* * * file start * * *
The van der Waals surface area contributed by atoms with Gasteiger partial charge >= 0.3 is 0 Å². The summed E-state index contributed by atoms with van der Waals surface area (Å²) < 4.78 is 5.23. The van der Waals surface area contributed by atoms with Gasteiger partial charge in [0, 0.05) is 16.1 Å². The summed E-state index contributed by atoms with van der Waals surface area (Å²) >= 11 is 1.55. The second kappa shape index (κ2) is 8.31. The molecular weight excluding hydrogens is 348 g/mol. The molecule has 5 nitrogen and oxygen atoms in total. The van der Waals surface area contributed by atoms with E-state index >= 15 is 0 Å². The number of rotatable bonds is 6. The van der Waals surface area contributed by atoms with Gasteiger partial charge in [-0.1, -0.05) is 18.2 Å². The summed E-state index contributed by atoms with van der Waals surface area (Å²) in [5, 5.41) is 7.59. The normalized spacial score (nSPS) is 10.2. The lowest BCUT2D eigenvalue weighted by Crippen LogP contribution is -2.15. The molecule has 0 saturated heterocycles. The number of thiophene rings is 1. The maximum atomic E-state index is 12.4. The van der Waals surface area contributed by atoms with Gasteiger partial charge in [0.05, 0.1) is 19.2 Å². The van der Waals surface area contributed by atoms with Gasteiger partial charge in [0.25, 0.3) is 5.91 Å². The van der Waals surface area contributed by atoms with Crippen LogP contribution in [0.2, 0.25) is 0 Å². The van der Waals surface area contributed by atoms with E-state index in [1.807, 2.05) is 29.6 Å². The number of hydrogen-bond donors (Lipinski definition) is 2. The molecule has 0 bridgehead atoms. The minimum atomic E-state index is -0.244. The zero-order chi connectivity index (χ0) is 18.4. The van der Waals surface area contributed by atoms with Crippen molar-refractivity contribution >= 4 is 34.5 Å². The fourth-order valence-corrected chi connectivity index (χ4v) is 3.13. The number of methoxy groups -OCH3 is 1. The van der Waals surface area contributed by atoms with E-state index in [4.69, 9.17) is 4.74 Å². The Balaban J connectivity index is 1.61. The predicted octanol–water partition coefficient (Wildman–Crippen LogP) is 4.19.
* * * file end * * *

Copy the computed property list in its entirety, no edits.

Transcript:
The van der Waals surface area contributed by atoms with Gasteiger partial charge >= 0.3 is 0 Å². The summed E-state index contributed by atoms with van der Waals surface area (Å²) < 4.78 is 5.23. The van der Waals surface area contributed by atoms with Gasteiger partial charge in [0, 0.05) is 16.1 Å². The summed E-state index contributed by atoms with van der Waals surface area (Å²) >= 11 is 1.55. The second kappa shape index (κ2) is 8.31. The molecular weight excluding hydrogens is 348 g/mol. The molecule has 5 nitrogen and oxygen atoms in total. The van der Waals surface area contributed by atoms with E-state index >= 15 is 0 Å². The number of rotatable bonds is 6. The van der Waals surface area contributed by atoms with Gasteiger partial charge in [-0.1, -0.05) is 18.2 Å². The summed E-state index contributed by atoms with van der Waals surface area (Å²) in [5, 5.41) is 7.59. The normalized spacial score (nSPS) is 10.2. The lowest BCUT2D eigenvalue weighted by Crippen LogP contribution is -2.15. The molecule has 0 saturated heterocycles. The number of thiophene rings is 1. The maximum atomic E-state index is 12.4. The van der Waals surface area contributed by atoms with Gasteiger partial charge in [0.05, 0.1) is 19.2 Å². The van der Waals surface area contributed by atoms with Gasteiger partial charge in [0.25, 0.3) is 5.91 Å². The van der Waals surface area contributed by atoms with Crippen LogP contribution in [0.2, 0.25) is 0 Å². The van der Waals surface area contributed by atoms with E-state index in [1.807, 2.05) is 29.6 Å². The number of hydrogen-bond donors (Lipinski definition) is 2. The molecule has 0 bridgehead atoms. The minimum atomic E-state index is -0.244. The zero-order chi connectivity index (χ0) is 18.4. The van der Waals surface area contributed by atoms with Crippen molar-refractivity contribution >= 4 is 34.5 Å². The fourth-order valence-corrected chi connectivity index (χ4v) is 3.13. The number of methoxy groups -OCH3 is 1. The van der Waals surface area contributed by atoms with E-state index in [4.69, 9.17) is 4.74 Å². The Balaban J connectivity index is 1.61. The predicted octanol–water partition coefficient (Wildman–Crippen LogP) is 4.19.